I can’t even guess how many people bought and read Irish Girl because of him—to say nothing of the several New York editors who became interested in seeing my novel when it was ready, one of them because Sedaris called him up directly and told him to seek out my agent. Neither do I underestimate the significance of The Sedaris Factor when it came to being taken seriously by the two universities that have hired me since. I wrote the stories, but Sedaris gave them a fighting chance in a culture that little notices slender collections by unknown writers. Understating it to an embarrassing degree, my debt and gratitude to the man is enormous.
Tim, thank you for joining us today and sharing how this story came to be. It’s always interesting from a reader’s point of view to know what inspired an author to pen a certain story.
Now for those of you who aren’t familiar with Tim, here’s a bit of background on him.
|Author Tim Johnston (c) Dave Boerger|
TIM JOHNSTON is the author of the New York Times bestselling novel Descent, the story collection Irish Girl, and the young adult novel Never So Green. Published in 2009, the stories in Irish Girl won an O. Henry Prize, the New Letters Award for Writers, and the Gival Press Short Story Award, while the collection itself won the 2009 Katherine Anne Porter Prize in Short Fiction.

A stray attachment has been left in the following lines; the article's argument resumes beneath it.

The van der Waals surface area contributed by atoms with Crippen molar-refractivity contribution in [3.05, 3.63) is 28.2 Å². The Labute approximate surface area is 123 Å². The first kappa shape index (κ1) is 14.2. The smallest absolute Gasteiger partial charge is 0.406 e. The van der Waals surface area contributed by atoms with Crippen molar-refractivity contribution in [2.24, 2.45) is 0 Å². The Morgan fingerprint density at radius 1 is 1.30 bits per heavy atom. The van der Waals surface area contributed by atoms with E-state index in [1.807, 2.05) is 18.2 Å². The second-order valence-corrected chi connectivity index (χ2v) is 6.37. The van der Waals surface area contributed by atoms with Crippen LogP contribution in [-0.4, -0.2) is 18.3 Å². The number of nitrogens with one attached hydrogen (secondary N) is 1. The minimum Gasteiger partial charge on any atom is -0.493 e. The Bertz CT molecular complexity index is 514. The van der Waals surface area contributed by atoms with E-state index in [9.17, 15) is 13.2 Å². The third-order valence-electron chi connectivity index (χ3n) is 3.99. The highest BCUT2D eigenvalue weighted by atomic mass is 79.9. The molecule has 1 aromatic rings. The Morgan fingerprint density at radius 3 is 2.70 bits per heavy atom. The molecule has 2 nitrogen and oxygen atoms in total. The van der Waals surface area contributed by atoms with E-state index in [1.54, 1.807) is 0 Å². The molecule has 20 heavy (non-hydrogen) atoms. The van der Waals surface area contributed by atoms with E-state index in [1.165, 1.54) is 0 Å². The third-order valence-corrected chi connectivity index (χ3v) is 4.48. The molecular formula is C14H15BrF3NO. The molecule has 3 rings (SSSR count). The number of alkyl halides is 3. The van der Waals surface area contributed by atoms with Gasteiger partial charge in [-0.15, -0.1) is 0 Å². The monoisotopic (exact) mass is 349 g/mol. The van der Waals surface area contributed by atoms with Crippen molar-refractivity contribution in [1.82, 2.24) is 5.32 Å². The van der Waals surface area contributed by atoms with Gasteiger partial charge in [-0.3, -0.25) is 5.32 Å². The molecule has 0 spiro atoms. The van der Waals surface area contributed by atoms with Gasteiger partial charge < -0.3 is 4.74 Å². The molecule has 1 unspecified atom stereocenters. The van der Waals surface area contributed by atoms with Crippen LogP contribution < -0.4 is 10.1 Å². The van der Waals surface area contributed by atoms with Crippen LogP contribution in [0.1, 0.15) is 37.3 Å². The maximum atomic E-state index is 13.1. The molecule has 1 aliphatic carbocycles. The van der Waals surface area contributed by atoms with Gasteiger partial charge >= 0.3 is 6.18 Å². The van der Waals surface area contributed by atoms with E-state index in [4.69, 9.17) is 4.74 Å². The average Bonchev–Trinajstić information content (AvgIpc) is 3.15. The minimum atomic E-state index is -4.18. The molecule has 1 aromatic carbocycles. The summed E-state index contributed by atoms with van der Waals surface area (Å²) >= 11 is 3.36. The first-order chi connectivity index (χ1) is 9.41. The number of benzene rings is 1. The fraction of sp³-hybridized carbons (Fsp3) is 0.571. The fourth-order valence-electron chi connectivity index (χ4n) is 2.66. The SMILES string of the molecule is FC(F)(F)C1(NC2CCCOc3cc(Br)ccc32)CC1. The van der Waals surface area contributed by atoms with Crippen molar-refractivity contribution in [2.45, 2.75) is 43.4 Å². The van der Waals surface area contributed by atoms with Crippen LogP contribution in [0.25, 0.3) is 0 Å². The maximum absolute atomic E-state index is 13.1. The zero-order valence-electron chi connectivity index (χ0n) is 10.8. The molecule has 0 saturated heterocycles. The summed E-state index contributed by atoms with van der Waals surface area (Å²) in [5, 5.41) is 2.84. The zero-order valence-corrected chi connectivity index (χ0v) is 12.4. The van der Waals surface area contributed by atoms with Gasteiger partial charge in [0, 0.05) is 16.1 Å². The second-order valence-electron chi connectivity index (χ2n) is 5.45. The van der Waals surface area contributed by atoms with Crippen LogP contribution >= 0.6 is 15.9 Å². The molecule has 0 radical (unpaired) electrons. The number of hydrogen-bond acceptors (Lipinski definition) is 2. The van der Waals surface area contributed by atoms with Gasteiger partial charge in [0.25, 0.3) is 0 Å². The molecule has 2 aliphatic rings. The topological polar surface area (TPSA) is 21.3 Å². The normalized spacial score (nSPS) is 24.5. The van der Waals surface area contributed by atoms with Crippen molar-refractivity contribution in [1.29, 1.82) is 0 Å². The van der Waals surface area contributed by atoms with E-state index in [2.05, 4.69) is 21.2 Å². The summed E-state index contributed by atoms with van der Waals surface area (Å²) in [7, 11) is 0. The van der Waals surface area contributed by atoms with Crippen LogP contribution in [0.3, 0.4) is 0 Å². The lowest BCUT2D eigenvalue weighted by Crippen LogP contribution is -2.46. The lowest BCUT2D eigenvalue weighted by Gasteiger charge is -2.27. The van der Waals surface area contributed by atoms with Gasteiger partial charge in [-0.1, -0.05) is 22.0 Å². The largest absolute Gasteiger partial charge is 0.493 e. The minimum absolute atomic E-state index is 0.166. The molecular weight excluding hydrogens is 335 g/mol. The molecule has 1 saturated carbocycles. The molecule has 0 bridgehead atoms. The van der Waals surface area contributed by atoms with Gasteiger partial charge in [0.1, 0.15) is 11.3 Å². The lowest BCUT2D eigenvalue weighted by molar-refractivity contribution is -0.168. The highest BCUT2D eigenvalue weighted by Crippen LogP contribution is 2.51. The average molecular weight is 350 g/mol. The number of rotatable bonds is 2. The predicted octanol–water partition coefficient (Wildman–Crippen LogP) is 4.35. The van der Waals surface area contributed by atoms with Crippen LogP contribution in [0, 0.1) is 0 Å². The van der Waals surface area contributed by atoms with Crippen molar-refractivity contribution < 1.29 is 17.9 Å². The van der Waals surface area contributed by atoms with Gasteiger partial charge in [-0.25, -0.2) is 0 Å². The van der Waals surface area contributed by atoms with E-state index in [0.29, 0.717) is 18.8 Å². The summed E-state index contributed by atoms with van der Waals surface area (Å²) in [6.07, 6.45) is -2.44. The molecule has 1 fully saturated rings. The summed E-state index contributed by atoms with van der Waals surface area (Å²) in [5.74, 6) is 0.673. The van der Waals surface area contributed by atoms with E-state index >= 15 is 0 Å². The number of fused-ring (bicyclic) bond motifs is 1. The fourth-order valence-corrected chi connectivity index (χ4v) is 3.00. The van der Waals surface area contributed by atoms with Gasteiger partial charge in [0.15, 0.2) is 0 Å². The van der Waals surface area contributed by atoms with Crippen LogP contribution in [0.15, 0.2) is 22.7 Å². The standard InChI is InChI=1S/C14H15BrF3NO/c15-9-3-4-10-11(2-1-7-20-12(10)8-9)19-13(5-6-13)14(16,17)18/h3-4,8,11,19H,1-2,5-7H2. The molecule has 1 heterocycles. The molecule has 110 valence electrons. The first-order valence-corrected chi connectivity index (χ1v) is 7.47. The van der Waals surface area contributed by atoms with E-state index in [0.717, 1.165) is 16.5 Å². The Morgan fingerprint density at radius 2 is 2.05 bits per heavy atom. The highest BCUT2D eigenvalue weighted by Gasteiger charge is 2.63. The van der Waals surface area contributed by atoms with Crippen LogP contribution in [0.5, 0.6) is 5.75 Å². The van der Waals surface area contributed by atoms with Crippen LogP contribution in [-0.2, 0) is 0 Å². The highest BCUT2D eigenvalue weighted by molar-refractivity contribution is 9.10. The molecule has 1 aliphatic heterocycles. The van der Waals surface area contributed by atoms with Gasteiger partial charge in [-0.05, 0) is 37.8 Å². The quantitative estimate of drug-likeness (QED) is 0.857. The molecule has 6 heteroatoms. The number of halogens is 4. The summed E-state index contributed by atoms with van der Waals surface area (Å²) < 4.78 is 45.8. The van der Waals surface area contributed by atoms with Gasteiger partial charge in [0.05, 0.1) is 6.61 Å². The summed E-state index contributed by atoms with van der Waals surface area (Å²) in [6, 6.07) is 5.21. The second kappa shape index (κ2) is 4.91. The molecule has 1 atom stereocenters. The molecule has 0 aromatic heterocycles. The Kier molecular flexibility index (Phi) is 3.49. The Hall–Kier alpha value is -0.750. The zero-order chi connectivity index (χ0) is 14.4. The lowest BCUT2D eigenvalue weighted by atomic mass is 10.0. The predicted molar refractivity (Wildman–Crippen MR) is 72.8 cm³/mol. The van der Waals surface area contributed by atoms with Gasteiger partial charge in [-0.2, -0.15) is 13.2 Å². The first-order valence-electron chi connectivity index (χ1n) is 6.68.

In 2005 the title story, "Irish Girl," was included in the David Sedaris anthology of favorites Children Playing Before a Statue of Hercules. Johnston's stories have also appeared in New England Review, New Letters, the Iowa Review, the Missouri Review, DoubleTake, Best Life Magazine, and Narrative Magazine, among others.
Tim holds degrees from the University of Iowa and the University of Massachusetts, Amherst. He currently teaches in the creative writing program at the University of Memphis.
Here is some of what others are saying about DESCENT:
“I’ve read many variations on this theme, some quite good, but never one as powerful as Tim Johnston’s Descent. . . . The story unfolds brilliantly, always surprisingly, but the glory of Descent lies not in its plot but in the quality of the writing. The magic of his prose equals the horror of Johnston’s story; each somehow enhances the other. . . . Read this astonishing novel. It’s the best of both worlds.” — Washington Post